Health Care Climate Leadership: The Top 3 Trends To Look Out For In 2016
2015 was a big year for climate action. In August, President Obama and the EPA announced the Clean Power Plan, limiting carbon pollution from U.S. power plants for the first time in our history and demonstrating a serious commitment to addressing climate change and its impact on human health. Rounding out the year, COP21 resulted in nearly 200 nations adopting the first global climate action treaty. Looking ahead, 2016 promises to build on this progress with three emerging trends in climate action in the health care sector.
1. Increased health care leadership on climate action
During COP21 just this past month, an unprecedented alliance of doctors, nurses, and other health professionals representing over 1,700 health organizations, 8,200 hospitals, and 13 million health professionals came together to call on governments to reach a strong climate change agreement that protects public health. The health sector also committed to leading the way toward climate solutions, promoting low carbon health care, climate resilient health systems, and health care leadership in support of policies that combat climate change.
Capitalizing on this momentum, a new paper from Kaiser Permanente’s Tyler Norris and the Democracy Collaborative’s Ted Howard explores how “all in for mission” is the emerging health care model. Health care’s role in creating healthy communities is being complemented by a higher impact approach: hospitals and integrated health systems are increasingly stepping outside of their walls to address the social, economic, and environmental conditions that contribute to poor health outcomes, shortened lives, and higher costs in the first place. Addressing the social determinants of health through climate leadership will have measurable impacts on the health of the communities we serve, and will continue the trajectory of health care leadership beyond Paris.
2. Mission-based investments
During the COP21 climate negotiations in Paris, France, Dignity Health announced it is selling off its assets in thermal coal companies, expanding sustainable investments, increasing its use of renewable energy, and reducing its greenhouse gas emissions. Dignity decided to screen out coal from its portfolio because the not-for-profit system’s mission encouraged executives “to recognize the impact of climate change as a prominent public health issue” and “to limit our relationships with the worst environmental offenders,” Shelly Schlenker, Dignity’s vice president of public policy, said in a statement.
Dignity’s mission-based investment leadership is an example for other health care leaders to follow in alignment with the Hippocratic Oath. Climate change is the greatest public health opportunity of the 21st century, and health care leaders can capitalize on this opportunity by ensuring that their investment policies proactively support our stated mission to First, Do No Harm.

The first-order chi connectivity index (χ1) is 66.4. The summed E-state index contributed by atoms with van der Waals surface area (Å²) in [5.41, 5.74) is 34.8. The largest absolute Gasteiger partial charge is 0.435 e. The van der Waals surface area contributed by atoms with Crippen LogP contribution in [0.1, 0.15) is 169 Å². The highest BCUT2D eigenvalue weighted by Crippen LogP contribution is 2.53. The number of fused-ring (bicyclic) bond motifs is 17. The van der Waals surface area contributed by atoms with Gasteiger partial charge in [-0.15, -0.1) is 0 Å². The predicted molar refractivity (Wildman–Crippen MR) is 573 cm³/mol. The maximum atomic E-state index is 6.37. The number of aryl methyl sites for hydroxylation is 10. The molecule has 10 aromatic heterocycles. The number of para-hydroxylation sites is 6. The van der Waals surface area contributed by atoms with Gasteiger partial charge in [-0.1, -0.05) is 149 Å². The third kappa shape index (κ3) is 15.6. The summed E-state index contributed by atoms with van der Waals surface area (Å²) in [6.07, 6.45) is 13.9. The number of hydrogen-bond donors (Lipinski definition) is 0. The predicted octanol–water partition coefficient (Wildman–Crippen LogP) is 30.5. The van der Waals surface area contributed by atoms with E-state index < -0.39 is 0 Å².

3. Employee Engagement
Mobilizing C-suite leadership on sustainability and climate leadership is essential, but it is by no means the full story. While it is true that top-down approaches to engaged leadership can create lasting, robust sustainability programs, this is only one side of the equation. Embedding sustainability into the culture of the organization drives lasting impact. Integrating grassroots, bottom-up approaches to sustainability leadership programs foster a culture of sustainability that enables everyone in a health care organization to be engaged.
For example, Gundersen Health System recently initiated an employee sustainability leadership program, educating nurses on environmental engagement both at work and at home. Phoebe Breed, Surgical and Digestive Care Unit Nurse, led the Gundersen nurse leadership program. Reflecting on the need to engage employees, she stated, “Sustainability is deeply individual. We have to encourage people to dig deep and find how sustainability matters to them. That’s what enables lasting change and success.”
Health care leadership is having a significant impact on conversations around climate action. In the coming months, we can expect even greater momentum around climate action from health care leaders, especially in the areas of engaged climate leadership, mission-based investments, and engaging employees in sustainability initiatives. As a recent demonstration of health care leadership, this past week, the U.S. Supreme Court issued a stay on the Clean Power Plan, effectively putting a hold on improving the health of our communities. This prompted a unified response of disappointment from the Health Care Climate Council, and a renewed commitment to reducing climate impacts, moving toward renewable energy sources, and supporting the goals of the Clean Power Plan.
In the words of Margaret Chan, Director General of the World Health Organization, “climate change will be the defining issue for health systems in the 21st century. Health professionals have the knowledge, cultural authority, and responsibility to protect health from climate change.” 2016 promises to build on this leadership around climate action.